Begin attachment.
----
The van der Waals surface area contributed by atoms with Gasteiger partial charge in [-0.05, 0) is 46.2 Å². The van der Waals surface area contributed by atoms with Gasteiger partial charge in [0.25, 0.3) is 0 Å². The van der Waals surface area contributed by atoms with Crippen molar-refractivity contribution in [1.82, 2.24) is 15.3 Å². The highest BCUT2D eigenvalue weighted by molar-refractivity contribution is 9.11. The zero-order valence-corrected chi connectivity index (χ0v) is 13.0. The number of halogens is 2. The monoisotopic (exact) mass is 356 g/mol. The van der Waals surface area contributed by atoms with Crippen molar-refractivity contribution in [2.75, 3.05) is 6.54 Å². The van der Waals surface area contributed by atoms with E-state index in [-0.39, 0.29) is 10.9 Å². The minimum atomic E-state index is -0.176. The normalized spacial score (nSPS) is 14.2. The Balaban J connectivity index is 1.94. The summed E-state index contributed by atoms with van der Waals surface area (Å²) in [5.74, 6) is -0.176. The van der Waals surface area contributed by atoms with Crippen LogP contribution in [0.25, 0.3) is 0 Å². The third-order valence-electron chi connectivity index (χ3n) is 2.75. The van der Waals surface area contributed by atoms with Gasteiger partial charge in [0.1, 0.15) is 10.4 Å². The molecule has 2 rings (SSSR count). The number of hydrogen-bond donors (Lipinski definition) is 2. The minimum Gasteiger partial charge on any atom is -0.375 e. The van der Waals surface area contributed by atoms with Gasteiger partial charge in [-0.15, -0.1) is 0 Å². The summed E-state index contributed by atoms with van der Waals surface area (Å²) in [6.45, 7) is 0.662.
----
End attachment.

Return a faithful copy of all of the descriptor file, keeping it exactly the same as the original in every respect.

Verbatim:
The van der Waals surface area contributed by atoms with Gasteiger partial charge in [-0.05, 0) is 46.2 Å². The van der Waals surface area contributed by atoms with Gasteiger partial charge in [0.25, 0.3) is 0 Å². The van der Waals surface area contributed by atoms with Crippen molar-refractivity contribution in [1.82, 2.24) is 15.3 Å². The highest BCUT2D eigenvalue weighted by molar-refractivity contribution is 9.11. The zero-order valence-corrected chi connectivity index (χ0v) is 13.0. The number of halogens is 2. The monoisotopic (exact) mass is 356 g/mol. The van der Waals surface area contributed by atoms with Crippen molar-refractivity contribution in [2.75, 3.05) is 6.54 Å². The van der Waals surface area contributed by atoms with E-state index in [-0.39, 0.29) is 10.9 Å². The minimum atomic E-state index is -0.176. The normalized spacial score (nSPS) is 14.2. The Balaban J connectivity index is 1.94. The summed E-state index contributed by atoms with van der Waals surface area (Å²) in [5.74, 6) is -0.176. The van der Waals surface area contributed by atoms with Crippen LogP contribution in [0.25, 0.3) is 0 Å². The third-order valence-electron chi connectivity index (χ3n) is 2.75. The van der Waals surface area contributed by atoms with Gasteiger partial charge in [0.1, 0.15) is 10.4 Å². The molecule has 2 rings (SSSR count). The number of hydrogen-bond donors (Lipinski definition) is 2. The minimum Gasteiger partial charge on any atom is -0.375 e. The van der Waals surface area contributed by atoms with Gasteiger partial charge in [-0.15, -0.1) is 0 Å². The summed E-state index contributed by atoms with van der Waals surface area (Å²) in [6.45, 7) is 0.662.